I am entirely comfortable in the presence of homosexuals. I'm genuinely pleased for friends of mine who have entered into civil partnerships. I'm very glad we have equality of the age of consent for homosexuals. And I wish we could leave Section 28 in the past where it belongs - a measure of its time, which had a purpose in its day but which came to be distorted by both sides into an iconic measure.
As I say, I wish we could leave Section 28 in the past, but some people won't let us so, alas, tedious though it is, I shall be forced to defend Section 28 as the liberal Conservative measure that it was. I don't know precisely who the "we" is on whose behalf David Cameron thinks he's entitled to say "We got it wrong", but it isn't me.
As virtually all of you will know, Section 28 of the Local Government Act 1988 was introduced in direct and specific response to a situation in which gay liberation activists managed to get themselves elected to local authorities and in particular to the Inner London Education Authority. These activists then used their political position to force school libraries to carry literature directed at five and six year old children teaching them that it was perfectly normal to be raised in a family with homosexual parents. The best known of these books was "Jenny lives with Eric and Martin".
Most people at the time thought (and indeed, I'll bet most people today still think) that they do not pay their taxes to the local authority so that it can promote alternative lifestyles or force their schools to promote alternative lifestyles. For this reason, Section 28 was introduced, stating
(1) A local authority shall not—
(a) intentionally promote homosexuality or publish material with the intention of promoting homosexuality;
(b) promote the teaching in any maintained school of the acceptability of homosexuality as a pretended family relationship.
Note what it says and does not say. It does not say that schools may not promote homosexuality, if that's what the school wants to do. No doubt many anti-gay campaigners wished that's what it had said. No doubt many teachers and pro-gay campaigners thought that's what it said. But it didn't say that.
Similarly, I have no doubt that many anti-gay campaigners regarded its purpose as holding some kind of line against what they would have regarded as a descent into depravity, but it was not in essence an anti-gay measure, per se, and not everyone who voted for it or supported it later regarded it as an anti-gay measure. Just because some people have their own bad reasons for supporting a measure doesn't make it a bad measure. For example, doubtless some people who oppose unrestricted immigration into the UK do so for racist reasons. But that doesn't mean that believing in controlled immigration is racist. In precisely the same way, just because some people who favoured Section 28 did so because they were anti-gay does not mean that to support Section 28 was to be anti-gay.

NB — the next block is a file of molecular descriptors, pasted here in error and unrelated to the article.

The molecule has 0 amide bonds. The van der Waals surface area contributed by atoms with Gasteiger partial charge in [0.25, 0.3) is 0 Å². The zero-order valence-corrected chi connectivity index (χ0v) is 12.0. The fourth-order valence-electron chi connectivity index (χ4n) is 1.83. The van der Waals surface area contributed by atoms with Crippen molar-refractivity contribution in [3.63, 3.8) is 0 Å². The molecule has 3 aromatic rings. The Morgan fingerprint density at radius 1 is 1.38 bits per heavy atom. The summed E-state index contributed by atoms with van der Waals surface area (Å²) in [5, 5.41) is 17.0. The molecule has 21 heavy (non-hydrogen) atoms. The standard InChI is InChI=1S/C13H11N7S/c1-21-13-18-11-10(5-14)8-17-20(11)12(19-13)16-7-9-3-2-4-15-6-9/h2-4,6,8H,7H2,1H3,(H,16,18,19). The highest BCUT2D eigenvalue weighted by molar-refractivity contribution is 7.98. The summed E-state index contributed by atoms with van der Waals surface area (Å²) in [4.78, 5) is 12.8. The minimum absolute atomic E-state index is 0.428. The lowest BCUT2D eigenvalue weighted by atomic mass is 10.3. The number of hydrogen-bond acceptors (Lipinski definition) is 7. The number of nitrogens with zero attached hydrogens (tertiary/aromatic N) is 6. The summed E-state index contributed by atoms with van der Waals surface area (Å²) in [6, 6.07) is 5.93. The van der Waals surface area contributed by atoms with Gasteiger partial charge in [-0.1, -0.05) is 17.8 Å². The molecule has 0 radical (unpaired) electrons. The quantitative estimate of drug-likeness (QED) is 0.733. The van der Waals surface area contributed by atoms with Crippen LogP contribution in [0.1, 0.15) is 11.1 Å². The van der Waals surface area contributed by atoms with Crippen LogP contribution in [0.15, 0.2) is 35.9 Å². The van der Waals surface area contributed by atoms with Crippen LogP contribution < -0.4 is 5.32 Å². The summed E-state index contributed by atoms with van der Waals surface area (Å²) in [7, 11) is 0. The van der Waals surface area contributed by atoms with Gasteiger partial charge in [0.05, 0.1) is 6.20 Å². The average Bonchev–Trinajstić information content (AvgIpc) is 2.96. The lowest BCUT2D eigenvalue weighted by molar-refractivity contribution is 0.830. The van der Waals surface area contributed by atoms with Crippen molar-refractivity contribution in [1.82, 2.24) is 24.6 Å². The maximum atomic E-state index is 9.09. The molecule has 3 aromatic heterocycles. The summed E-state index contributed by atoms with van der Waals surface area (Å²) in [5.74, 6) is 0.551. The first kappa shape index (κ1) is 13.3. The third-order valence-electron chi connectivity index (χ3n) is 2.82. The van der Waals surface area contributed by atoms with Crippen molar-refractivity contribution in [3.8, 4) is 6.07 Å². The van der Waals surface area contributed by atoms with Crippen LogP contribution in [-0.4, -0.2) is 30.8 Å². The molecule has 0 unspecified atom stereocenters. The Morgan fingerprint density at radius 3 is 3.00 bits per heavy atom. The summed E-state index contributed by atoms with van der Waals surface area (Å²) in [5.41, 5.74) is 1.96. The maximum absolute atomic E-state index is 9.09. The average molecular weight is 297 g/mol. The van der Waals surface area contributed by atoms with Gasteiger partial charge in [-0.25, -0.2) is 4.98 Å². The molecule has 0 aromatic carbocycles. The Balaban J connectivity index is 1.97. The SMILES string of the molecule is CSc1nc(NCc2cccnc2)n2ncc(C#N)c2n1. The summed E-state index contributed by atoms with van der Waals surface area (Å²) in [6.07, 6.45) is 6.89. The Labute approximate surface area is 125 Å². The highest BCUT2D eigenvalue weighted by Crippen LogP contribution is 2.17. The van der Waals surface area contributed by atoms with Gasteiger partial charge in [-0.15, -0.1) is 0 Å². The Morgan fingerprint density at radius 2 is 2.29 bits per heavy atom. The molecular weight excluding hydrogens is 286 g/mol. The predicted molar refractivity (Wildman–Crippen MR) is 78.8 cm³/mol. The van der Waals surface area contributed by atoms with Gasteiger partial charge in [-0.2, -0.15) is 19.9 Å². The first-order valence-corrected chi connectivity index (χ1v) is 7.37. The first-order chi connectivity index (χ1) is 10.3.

Section 28 was a quintessentially liberal measure. It related to the proper relationship between the state and the citizen. The question asked was whether it was the proper function of the state to promote alternative lifestyles. I say no. I would feel the same about paying my taxes so that the local authority could tell us all that we must be nuns or monks, or telling us that we must not marry because marriage is rape. It's not the job of the state to promote alternative lifestyles, and that is what Section 28 says local authorities must not do (and it is all that Section 28 says they must not do).
If David Cameron now believes that it is the proper role of the state to promote alternative lifestyles, and indeed so manifestly and universally the role of the state to do this that one must now apologize for ever having believed that this was not the role of the state, then he makes his comments and his apologies for himself. He's nothing to do with me on this one.